Beyond the statues: Councilor’s book explores Confederate monument backlash

City Councilor Wes Bellamy spoke candidly about Confederate statues, the controversy over his old tweets, and the effect his career has had on his family. Photo by Mina Pirasteh City Councilor Wes Bellamy spoke candidly about Confederate statues, the controversy over his old tweets, and the effect his career has had on his family. Photo by Mina Pirasteh

By Jonathan Haynes

City Councilor Wes Bellamy sat down for a revelatory interview at the Jefferson School African American Heritage Center January 10 to promote his new book, Monumental: It Was Never About a Statue.

The title alludes to the former vice-mayor’s push to remove Confederate monuments from Charlottesville parks, and the racist backlash it inspired, which culminated in the August 2017 white supremacist Unite the Right rally. “If it’s just about the statues, people aren’t going to kill you,” he said. “People don’t drive a car into a group of people over the removal of a statue.”

Andrea Copeland-Whitsett, director of member education services for the Charlottesville Chamber of Commerce, conducted the interview. She began by addressing the derogatory remarks Bellamy had tweeted about women, white people, and the LGBTQ community between 2009 and 2014, and the outrage that erupted when the tweets resurfaced in November 2016.

Bellamy called the tweets “something evil-inspired,” and described his personal experience of the scandal for the first time. He was spending Thanksgiving in Atlanta with his wife when he got a call from a blocked number. According to Bellamy, the voice said, “Hey n—-r, we’re going to break you down. This is Trump’s country now.” Then he received another call from his office letting him know that his old tweets had been sent to City Council and local press.

He could hardly believe they were from his account. “I was so far past that [kind of attitude],” he said.

Come Monday, “a tsunami hit.” Friends and allies turned their backs on him. Then-governor Terry McAuliffe publicly denounced him. He was devastated. Though he remained on City Council, he resigned from his positions at Albemarle High School and on the Virginia Board of Education.

Ultimately, he said, the experience was humbling. “I used to walk around thinking I was a hero. It was a very necessary lesson to me that I am not.”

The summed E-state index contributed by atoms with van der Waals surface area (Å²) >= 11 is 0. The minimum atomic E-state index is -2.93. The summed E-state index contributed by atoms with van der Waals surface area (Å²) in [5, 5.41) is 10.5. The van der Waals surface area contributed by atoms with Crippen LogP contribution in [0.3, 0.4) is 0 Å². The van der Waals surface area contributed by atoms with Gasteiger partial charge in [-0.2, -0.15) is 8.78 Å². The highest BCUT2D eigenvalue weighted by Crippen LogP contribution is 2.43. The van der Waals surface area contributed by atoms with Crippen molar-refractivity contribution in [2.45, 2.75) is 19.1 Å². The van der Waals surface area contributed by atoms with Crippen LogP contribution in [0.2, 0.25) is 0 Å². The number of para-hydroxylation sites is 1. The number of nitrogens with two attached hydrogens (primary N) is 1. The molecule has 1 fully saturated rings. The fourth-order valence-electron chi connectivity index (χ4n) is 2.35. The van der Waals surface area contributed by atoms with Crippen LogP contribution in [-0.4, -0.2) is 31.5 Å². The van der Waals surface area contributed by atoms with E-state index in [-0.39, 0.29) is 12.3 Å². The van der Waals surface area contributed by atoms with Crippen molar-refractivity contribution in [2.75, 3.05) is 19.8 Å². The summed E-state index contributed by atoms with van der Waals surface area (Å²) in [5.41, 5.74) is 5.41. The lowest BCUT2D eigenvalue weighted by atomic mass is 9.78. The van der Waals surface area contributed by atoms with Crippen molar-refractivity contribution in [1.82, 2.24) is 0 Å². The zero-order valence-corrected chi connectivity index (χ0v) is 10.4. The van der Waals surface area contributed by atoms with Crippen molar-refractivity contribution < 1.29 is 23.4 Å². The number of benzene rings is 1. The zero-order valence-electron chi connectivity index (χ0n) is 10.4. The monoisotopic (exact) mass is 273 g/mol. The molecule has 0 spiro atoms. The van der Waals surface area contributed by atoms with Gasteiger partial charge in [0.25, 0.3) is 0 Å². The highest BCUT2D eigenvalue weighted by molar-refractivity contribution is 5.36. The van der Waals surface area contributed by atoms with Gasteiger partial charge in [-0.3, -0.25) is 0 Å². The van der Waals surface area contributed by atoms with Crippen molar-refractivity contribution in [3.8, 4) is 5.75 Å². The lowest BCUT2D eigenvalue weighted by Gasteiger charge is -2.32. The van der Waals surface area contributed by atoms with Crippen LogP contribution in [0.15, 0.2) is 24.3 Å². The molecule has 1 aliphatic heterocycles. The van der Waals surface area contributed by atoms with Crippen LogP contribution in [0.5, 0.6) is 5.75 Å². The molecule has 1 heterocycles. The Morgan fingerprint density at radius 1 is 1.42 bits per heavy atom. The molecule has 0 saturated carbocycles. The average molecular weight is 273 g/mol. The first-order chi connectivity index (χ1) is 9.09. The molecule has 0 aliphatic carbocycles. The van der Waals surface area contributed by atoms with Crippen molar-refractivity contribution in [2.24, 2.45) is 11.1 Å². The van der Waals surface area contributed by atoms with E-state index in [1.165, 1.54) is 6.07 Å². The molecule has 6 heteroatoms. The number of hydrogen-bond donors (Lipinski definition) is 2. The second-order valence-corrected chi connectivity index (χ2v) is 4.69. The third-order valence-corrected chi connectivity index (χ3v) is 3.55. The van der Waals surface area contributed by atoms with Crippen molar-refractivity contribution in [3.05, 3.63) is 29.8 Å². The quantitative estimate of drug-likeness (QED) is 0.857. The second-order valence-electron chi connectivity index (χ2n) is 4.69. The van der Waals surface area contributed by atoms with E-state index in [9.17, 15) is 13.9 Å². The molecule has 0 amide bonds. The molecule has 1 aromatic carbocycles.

Bellamy’s tweets were dug up by Jason Kessler, who organized the Unite the Right rally the following year.

The movement to remove the city’s Confederate monuments is often presented as Bellamy’s idea. But he gives credit to Mayor Nikuyah Walker and local high school activist Zyahna Bryant, who drafted the original petition asking City Council to remove the statues and rename Lee Park.

Bryant contacted him after McAuliffe vetoed a bill that would protect Confederate monuments in March 2016. “You can remove the statue,” she told him.

He teamed up with then-councilor Kristin Szakos, who had been publicly questioning the presence of Confederate monuments, and calling on the city to end its celebration of Lee-Jackson Day.

When Bellamy and Szakos held a press conference, he began to fear for his safety. Staring down “a sea of individuals” bearing Confederate flags and shouting, “I was concerned someone was going to shoot me,” he said. Afterwards, Bellamy began receiving death threats on a daily basis, and “would hear loud beats on the back window” of his home after midnight.

It wasn’t about the statue, he said. “People believed we were going to change what was theirs, that this is their community.”

Though his tenure in office has been tumultuous, Bellamy professed an unremitting love for Charlottesville, praising local residents for coming together to confront racial inequities. There are other cities that have the same issues, he said, “but we’re really willing to talk about it.”

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